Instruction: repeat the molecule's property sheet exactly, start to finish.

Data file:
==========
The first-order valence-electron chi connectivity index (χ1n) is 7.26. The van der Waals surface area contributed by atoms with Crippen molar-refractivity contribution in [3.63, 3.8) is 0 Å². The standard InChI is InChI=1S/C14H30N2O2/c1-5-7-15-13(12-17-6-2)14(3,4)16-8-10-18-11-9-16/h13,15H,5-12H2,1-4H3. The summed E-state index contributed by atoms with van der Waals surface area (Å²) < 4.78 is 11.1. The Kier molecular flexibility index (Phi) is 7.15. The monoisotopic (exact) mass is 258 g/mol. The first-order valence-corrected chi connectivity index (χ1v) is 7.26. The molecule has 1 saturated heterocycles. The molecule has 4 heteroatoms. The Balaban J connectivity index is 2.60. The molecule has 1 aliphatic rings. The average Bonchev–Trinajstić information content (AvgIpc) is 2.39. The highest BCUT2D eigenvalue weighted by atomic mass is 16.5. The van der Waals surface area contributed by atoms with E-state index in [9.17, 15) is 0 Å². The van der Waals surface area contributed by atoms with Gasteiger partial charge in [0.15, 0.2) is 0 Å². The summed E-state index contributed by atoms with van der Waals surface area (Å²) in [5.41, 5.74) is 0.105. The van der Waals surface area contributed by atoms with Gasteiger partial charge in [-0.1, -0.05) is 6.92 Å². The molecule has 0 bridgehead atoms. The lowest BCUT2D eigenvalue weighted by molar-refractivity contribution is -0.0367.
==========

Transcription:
The first-order valence-electron chi connectivity index (χ1n) is 7.26. The van der Waals surface area contributed by atoms with Crippen molar-refractivity contribution in [3.63, 3.8) is 0 Å². The standard InChI is InChI=1S/C14H30N2O2/c1-5-7-15-13(12-17-6-2)14(3,4)16-8-10-18-11-9-16/h13,15H,5-12H2,1-4H3. The summed E-state index contributed by atoms with van der Waals surface area (Å²) < 4.78 is 11.1. The Kier molecular flexibility index (Phi) is 7.15. The monoisotopic (exact) mass is 258 g/mol. The first-order valence-corrected chi connectivity index (χ1v) is 7.26. The molecule has 1 saturated heterocycles. The molecule has 4 heteroatoms. The Balaban J connectivity index is 2.60. The molecule has 1 aliphatic rings. The average Bonchev–Trinajstić information content (AvgIpc) is 2.39. The highest BCUT2D eigenvalue weighted by atomic mass is 16.5. The van der Waals surface area contributed by atoms with E-state index in [9.17, 15) is 0 Å². The van der Waals surface area contributed by atoms with Gasteiger partial charge in [0.15, 0.2) is 0 Å². The summed E-state index contributed by atoms with van der Waals surface area (Å²) in [5.41, 5.74) is 0.105. The van der Waals surface area contributed by atoms with Gasteiger partial charge in [-0.1, -0.05) is 6.92 Å². The molecule has 0 bridgehead atoms. The lowest BCUT2D eigenvalue weighted by molar-refractivity contribution is -0.0367.